Jeremy Corbyn's flagship anti-discrimination pledge will cost British taxpayers "a net minimal cost" if the Labour leader gains power, according to his campaign team.

IBTimes UK pressed the left-winger's spokespeople on the issue after Corbyn committed to boosting funding for the Equalities and Human Rights Commission during the launch of his bid to retain the Labour leadership on 21 July.

The veteran parliamentarian said he would fund the watchdog to "monitor employers' equality pay audits, to take action where required to eradicate discrimination and to fine employers that do not provide them."

He added: "Many employers wouldn't want to discriminate against their staff, such discrimination holds back companies and our economy.

"If our economy is to thrive, it needs to harness the talents of everyone. So this is about making our economy stronger, the workplace fairer [and] reducing the discrimination that holds people back."

The costing of the pledge was unclear, with no approximate figure being provided by Corbyn or his team. Spokespeople for the Labour leader later told IBTimes UK: "We envisage a minimal net cost."

The promise came after Corbyn also said he would force employers with more than 21 staff to publish equality pay audits to detail remuneration levels, grades and hours of every job alongside data on recognised equality characteristics "because it is not only women who face workplace discrimination, but disabled workers, the youngest and oldest workers, black and ethnic minority workers."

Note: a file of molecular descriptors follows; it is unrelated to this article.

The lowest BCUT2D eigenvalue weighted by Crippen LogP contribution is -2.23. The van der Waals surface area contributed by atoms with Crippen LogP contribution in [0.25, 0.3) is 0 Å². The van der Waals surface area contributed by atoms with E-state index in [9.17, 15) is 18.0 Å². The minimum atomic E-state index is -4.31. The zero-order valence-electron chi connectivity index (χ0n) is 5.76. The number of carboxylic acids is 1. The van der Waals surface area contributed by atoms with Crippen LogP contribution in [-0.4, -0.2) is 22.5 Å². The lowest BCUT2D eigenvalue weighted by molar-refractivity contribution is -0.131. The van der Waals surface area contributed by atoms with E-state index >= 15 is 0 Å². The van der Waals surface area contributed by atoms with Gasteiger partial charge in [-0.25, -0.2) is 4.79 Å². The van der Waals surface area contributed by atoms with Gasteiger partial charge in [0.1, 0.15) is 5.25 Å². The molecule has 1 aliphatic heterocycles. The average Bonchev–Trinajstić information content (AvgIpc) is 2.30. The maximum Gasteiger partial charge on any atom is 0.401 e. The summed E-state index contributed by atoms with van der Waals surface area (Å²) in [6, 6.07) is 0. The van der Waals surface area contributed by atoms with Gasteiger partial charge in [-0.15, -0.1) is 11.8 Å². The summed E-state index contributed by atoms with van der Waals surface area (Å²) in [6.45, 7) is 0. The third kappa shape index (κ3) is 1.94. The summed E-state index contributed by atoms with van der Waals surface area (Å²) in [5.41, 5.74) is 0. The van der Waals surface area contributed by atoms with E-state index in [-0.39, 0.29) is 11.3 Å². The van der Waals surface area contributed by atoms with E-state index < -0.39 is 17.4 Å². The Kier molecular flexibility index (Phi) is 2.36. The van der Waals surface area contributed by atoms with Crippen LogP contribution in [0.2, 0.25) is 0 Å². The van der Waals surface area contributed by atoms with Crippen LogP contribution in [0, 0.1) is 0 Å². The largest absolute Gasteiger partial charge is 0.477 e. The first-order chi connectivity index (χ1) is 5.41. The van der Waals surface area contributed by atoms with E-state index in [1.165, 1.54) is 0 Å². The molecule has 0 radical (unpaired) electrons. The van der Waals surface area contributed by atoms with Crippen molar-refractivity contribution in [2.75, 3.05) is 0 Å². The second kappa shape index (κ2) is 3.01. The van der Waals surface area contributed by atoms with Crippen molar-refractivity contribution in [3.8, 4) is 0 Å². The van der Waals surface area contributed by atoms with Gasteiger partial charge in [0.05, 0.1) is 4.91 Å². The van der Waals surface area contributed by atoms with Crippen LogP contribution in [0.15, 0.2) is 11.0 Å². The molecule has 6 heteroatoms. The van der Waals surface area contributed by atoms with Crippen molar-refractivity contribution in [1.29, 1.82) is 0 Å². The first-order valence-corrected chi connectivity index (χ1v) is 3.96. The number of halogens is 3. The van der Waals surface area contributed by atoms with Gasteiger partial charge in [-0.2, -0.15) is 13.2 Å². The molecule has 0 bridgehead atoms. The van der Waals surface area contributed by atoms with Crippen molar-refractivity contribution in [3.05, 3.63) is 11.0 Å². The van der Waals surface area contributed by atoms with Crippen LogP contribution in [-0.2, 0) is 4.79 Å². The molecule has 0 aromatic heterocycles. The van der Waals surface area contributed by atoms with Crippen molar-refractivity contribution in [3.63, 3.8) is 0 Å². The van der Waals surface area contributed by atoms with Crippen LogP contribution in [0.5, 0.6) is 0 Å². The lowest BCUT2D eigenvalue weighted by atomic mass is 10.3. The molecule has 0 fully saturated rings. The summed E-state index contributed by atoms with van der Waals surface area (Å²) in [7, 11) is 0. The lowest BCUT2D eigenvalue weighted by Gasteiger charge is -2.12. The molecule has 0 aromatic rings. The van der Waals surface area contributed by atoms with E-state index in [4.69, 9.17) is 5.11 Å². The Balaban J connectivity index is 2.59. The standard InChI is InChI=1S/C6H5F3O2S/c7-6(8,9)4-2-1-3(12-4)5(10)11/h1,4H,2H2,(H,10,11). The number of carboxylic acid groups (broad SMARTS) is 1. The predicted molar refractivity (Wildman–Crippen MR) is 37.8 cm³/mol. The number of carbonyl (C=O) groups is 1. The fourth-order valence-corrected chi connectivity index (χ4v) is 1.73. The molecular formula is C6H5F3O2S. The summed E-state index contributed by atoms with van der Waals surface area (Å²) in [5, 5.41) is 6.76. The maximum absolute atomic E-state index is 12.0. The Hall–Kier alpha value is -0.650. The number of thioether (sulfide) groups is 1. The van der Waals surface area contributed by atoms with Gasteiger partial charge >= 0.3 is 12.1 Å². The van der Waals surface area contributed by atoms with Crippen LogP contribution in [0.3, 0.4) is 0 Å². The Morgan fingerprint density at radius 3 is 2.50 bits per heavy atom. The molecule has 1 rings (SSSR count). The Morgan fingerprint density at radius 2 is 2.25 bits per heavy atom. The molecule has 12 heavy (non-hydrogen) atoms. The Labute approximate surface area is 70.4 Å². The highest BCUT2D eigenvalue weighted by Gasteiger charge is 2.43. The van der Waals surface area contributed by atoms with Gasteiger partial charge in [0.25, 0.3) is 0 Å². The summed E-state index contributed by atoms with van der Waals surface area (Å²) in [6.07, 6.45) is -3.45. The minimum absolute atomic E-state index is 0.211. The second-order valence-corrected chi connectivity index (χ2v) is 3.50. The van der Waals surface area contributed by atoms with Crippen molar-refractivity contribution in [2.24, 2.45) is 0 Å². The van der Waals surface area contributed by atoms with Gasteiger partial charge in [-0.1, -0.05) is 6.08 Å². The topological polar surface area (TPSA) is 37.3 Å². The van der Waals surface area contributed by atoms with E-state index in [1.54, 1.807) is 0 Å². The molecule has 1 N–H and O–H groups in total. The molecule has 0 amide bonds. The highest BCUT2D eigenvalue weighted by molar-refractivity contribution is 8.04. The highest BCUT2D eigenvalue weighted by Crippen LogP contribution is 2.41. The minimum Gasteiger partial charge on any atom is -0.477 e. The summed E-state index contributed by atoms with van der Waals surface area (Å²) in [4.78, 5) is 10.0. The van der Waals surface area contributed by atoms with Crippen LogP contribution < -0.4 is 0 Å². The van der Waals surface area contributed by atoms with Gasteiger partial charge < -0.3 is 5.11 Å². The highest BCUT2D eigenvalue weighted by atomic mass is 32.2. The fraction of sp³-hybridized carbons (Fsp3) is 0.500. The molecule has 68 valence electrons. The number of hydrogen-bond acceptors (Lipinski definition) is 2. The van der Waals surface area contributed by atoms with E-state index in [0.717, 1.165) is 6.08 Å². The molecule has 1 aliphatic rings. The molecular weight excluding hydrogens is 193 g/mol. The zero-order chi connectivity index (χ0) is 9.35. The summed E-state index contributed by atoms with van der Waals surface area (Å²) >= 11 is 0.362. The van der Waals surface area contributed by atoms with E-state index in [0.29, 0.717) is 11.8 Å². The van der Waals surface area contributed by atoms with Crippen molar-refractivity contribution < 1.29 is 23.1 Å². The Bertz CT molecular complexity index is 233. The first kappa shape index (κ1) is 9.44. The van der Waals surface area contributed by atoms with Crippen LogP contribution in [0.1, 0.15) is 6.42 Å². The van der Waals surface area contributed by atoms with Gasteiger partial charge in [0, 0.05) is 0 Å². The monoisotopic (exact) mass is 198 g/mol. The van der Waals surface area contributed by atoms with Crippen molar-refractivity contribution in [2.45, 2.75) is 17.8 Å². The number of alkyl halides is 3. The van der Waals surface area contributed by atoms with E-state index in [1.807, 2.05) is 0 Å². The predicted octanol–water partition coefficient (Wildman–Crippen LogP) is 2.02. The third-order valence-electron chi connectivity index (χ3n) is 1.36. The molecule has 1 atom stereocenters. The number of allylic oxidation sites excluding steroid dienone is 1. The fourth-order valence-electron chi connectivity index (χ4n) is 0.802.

Corbyn, who secured almost 60% of the vote in Labour's 2015 leadership election, faces a challenge from former shadow cabinet minister Owen Smith. The pair will go head-to-head for next two months until the winner of the contest is announced in Liverpool on 24 September.

Smith, a former radio producer and PR chief for pharmaceutical giant Pfizer, has unveiled a range of policies as part of his campaign. The Pontypridd MP has promised to re-write Clause IV of Labour's constitution to put fighting inequality at the centre of the party's mission.

The 46-year-old has also committed to introducing a 'War Powers Act', to allow MPs to "properly scrutinise the government of the day", as well as a second referendum on the EU to "ratify Brexit".

The latest opinion poll from YouGov for The Times, of more than 1,000 Labour members between 15 and 18 July, put Corbyn on 54% on first preference votes, with Smith on 15%. The Labour leader recently revealed more than 183,000 people paid £25 to become a Registered Supporter and have a vote in the election.